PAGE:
MCCLESKEYOK. Well, in regards to staying away from perhaps where the other tourists are, in the book, on your trip to Nicaragua that we mentioned earlier, you talk about staying away from the best-rated restaurant in town and going rather to the town square because of a very competitive market there for food stands. What did you find?
COWENI'm a big fan of street food. They had fantastic fried chicken. They had corn products. It was all delicious. You try them, cost less than $1 and probably more sanitary than the restaurants.
MCCLESKEYAnd is that a good idea when you're looking for Thai food, to look for the photo of the Royal Family?
COWENYes. And also, in any Thai restaurant, ask for it home style. So you want to convince the people cooking for you that you're serious and that you mean business. And that can be hard to do. But it's often worth putting in the effort there as much as finding the place.
MCCLESKEYYou also mentioned Pakistani restaurants in the book and talk about what you might want to find on the walls there.
COWENI think Pakistani restaurants are, on average, better than Indian restaurants in this country. Indian restaurants dumb down their food quite a bit. But people are either unwilling or afraid to go to Pakistani places. There'll maybe be religious decor on the walls, or there's this vague sense that has something to do with terrorism. And that actually makes the food better because the customers tend to be other Pakistanis.
MCCLESKEYAnd you also mention then that if they're -- don't serve alcohol, then they rely more on the food being good to bring people in.
COWENThat's correct. A Pakistani restaurant, to make it in the United States, has to taste good and have fresh, sharp tastes.
MCCLESKEYAll right. Also, she mentioned farmer's market as a place to find your food. I know you've written in the book about the local food movement and people trying to source more of their food locally in the midst of what's seen as increasing commercialization and globalization of the food market. But you say that's not necessarily a good trend. What about -- what is it about local food that it is good, what perhaps not so good?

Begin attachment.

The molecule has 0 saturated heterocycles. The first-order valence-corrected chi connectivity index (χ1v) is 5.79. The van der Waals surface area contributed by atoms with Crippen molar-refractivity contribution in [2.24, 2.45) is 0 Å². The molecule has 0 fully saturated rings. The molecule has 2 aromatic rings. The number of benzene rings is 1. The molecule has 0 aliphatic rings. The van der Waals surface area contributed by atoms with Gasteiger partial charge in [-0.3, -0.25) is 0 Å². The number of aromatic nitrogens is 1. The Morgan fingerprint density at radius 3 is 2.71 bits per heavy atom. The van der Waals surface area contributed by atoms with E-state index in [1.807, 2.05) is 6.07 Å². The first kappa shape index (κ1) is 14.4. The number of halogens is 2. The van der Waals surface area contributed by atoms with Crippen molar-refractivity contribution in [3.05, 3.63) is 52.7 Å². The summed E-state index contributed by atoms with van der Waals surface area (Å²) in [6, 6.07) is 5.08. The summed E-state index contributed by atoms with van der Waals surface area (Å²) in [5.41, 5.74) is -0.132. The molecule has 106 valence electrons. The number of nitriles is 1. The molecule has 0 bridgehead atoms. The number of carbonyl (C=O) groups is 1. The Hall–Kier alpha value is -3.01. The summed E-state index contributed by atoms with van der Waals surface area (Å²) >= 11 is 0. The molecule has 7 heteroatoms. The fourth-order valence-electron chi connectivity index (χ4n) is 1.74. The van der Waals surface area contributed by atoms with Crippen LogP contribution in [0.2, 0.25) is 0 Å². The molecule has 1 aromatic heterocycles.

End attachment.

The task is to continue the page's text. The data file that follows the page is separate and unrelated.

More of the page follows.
COWENWell, I think local food, very often, tastes better, but it's a mistake to think we're somehow saving the world by eating it. On average, it's not environmentally more friendly than food that's brought in from abroad. Local farmers are often very energy inefficient, and the largest environmental cost to food is the making of it, not the transporting of it. So I say it's fine, but it's not something we should glorify.
MCCLESKEYAll right. Let's go to Bouhany (sp?) calling from Washington. Bouhany, you're on the air. Go ahead, please.
BOUHANYYeah. I just want to say that the best cultural food that I've experienced so far is the Ethiopian restaurant in Washington, D.C. on 9th and P. And the food is good, great food and free parking and also good service. And I like that particular restaurant because it's not overrated.
MCCLESKEYAre you -- Bouhany, are you affiliated with the restaurant?
BOUHANYQueen of Sheba.
MCCLESKEYAnd are you affiliated with the restaurant in any way? Do you work there?
BOUHANYNo, no. I just go there to eat. I don't work there.
MCCLESKEYOK. Well, certainly, having free parking is a good thing in the city, I know. But in terms of finding the best Ethiopian, have you been to Queen of Sheba, Tyler Cowen? Or are there others in the region that you find particularly tasty?
COWENI think Queen of Sheba is excellent. But that entire row on 9th, starting at around T, every one of them is good. And it gets back to this core idea that competition works.
MCCLESKEYAnd an economic principle then driving where to find the best food.
COWENAnd you have informed customers of all of them.
BOUHANYBesides, you know, the price is not that expensive. If you two, three people, it's plenty of between $10 and $20 you spend...
MCCLESKEYWhat is it, Tyler Cowen, about finding that the best food is not always the most expensive?
COWENWell, of course, you save money. You also save time. Eating in fancy places takes a lot of time. It's, in some ways, a little bit oppressive. So I think you can eat food that is often just as good as -- or better and save money, so why not?